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On June 10th, Joshua Krabbe of 1st City Cycling finished 2nd in the 5th annual Gold Rush Gravel Grinder Mother Lode: 210 Mile Adventure.  Interestingly, this 200 mile race would mark his 100th and 101st century rides. Joshua completed the course in and around the Black Hills of South Dakota in 12hr 38min and had 13k feet of climbing. He was roughly 30min behind 1st and 15min ahead of 3rd. Read our interview with Joshua about his preparation and his race below.  

Joshua's Instagram play by play

https://www.instagram.com/jdkrabbe/

1 > I thought you were going to do the 110 mile race?

Depends when you talked to me. Around Christmas if you asked me I would have told you I was going to try the big one, I then had a rather garbage year of nordic skiing (consistency wise, the days were good when I went) and when the cycling season came around this spring I was in pretty poor shape, aerobically speaking, compared with previous years. Once I finally got any semblance of consistency into my training this spring it seemed way too ambitious to get ready for a 12+ hour race effort in time so I had kinda changed plans and was set on doing the 110 course like lots of the others from our team.

2 > What changed your mind back?

I had a really great day out in early May with a bunch of teammates, we rode Pennock and then north towards RedFeather. Various groups did some variations but Harmon and I rode 9 hours and I was feeling really strong in the last 2 hours. That was a confidence boost. It was enough of a vote of confidence in myself that I then decided to try a ~4.5 hour TT on memorial day weekend and rode up Trail Ridge Road from town. I basically wanted to check on my fat burning capacity, whether or not I was effectively burning fat at endurance pace or I was just getting by based on digested carbs. To keep up a pace that was worthy of a “race” for 12+ hours I knew that I needed to be in good fat burning shape *and* be able to keep digesting fuel the whole way too. There’s nowhere to hide when you’re going uphill and it’s a good way to know whether or not your body’s metabolism can supply the energy needs that your heart and lungs can burn through or not, that’s why I chose to basically climb for the whole TT. I of course was breathing like crazy once up at altitude and felt completely out of breath, but my energy supply was good. Basically those two rides told me I had got the metabolism aspect of my fitness ready “enough” for 12-15 hours.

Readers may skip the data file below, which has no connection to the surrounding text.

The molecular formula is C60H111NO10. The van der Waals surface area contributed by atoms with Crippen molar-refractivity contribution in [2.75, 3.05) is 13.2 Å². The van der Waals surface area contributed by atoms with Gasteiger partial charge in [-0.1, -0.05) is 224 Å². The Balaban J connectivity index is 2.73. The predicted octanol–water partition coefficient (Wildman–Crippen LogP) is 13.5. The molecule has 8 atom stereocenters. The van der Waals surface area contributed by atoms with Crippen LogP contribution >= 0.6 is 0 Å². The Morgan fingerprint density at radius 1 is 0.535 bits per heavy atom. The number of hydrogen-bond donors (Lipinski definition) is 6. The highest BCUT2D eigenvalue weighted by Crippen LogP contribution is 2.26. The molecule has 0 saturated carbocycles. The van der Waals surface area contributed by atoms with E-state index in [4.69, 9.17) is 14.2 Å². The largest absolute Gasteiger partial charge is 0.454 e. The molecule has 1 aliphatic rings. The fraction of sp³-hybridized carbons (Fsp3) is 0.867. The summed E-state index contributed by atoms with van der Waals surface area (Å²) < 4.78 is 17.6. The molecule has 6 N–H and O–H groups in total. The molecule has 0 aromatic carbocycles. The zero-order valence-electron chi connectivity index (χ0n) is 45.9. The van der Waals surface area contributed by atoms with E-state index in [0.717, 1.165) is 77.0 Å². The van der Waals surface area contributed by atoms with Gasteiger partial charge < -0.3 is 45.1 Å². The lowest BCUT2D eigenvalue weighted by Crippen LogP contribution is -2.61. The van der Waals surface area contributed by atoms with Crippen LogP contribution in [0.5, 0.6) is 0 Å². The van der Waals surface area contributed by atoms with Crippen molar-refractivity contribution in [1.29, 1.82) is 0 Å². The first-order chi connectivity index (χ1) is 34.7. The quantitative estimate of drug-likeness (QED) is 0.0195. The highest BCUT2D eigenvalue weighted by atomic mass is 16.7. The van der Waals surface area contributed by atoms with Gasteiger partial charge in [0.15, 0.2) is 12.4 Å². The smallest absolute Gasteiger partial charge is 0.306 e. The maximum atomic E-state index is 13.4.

3 > That’s it? Two training rides and you’re ready for 200+ miles?

Endurance fitness comes from overall training load more than from the duration of any single ride, so basically yes, that was enough. I did a race-simulation effort the week prior with a few teammates. Basically I just sat on the top of zone 2 for a bit more than 3 hours to make sure I knew what it *should* feel like. That wasn’t so much physiological training as it was psychological practice, I only finally signed up for the big kahuna after I got home from that one.

4 > I can believe some of the fitness aspect, but doesn’t your body need to also do the really big rides to be ready?

Yes, I think there’s some durability to be built up in the muscles by doing long days, but those do also wear you down. A handful of them was enough.

5 > And how about sitting on a bike seat for that long? What shorts did you wear?

I raced in my team-issue San Remo skinsuit from Castelli. I’m very happy with it. The cut is low on the back of my neck so I need to make sure to be sunscreened there but fit and comfort wise that kit is perfect.

6 > And applied chamois butter every five minutes?

I have tried various chamois creams over the years and now generally ride/race without. The key to no issues is prevention, on any single ride I don’t think chamois lubricant makes a big difference, but I don’t pretend this is an answer for everyone. I do carry Burts-Bees lipbalm which is basically just a mix of beeswax and coconut oil as a lubricant for chafing or hotspots, but the team kit this year is pretty solid and I didn’t have any issues.

7 > OK, and the bike you were riding? Is it gravel grinding specific?

Santa Cruz Stigmata. Ibis 928 wheels. Same as I ran for SSCX last year but I have gears on it now, I bought it with the intention that it could dual purpose and it has done so without any issues. Hydro SRAM Force 11-28 and 38x48 front rings. Compact drop alloy bars. I’m running a seat that I bought at RioSwap for $10 because the shape of the nose looked good for flying mounts, it turns out I really like it. If I can figure out what it is I should try and find another one and put it on my road bike.

8 > And Tires?

I have 40mm Clement MSOs on there right now, setup tubeless with Stans. I run them pretty hard, 45-50 psi, but you have to remember I am 200 lbs so my PSI doesn’t translate to your average cyclist. Even if you discount the tyre PSI to a more normal weight, I do like to run a bit harder than people recommend.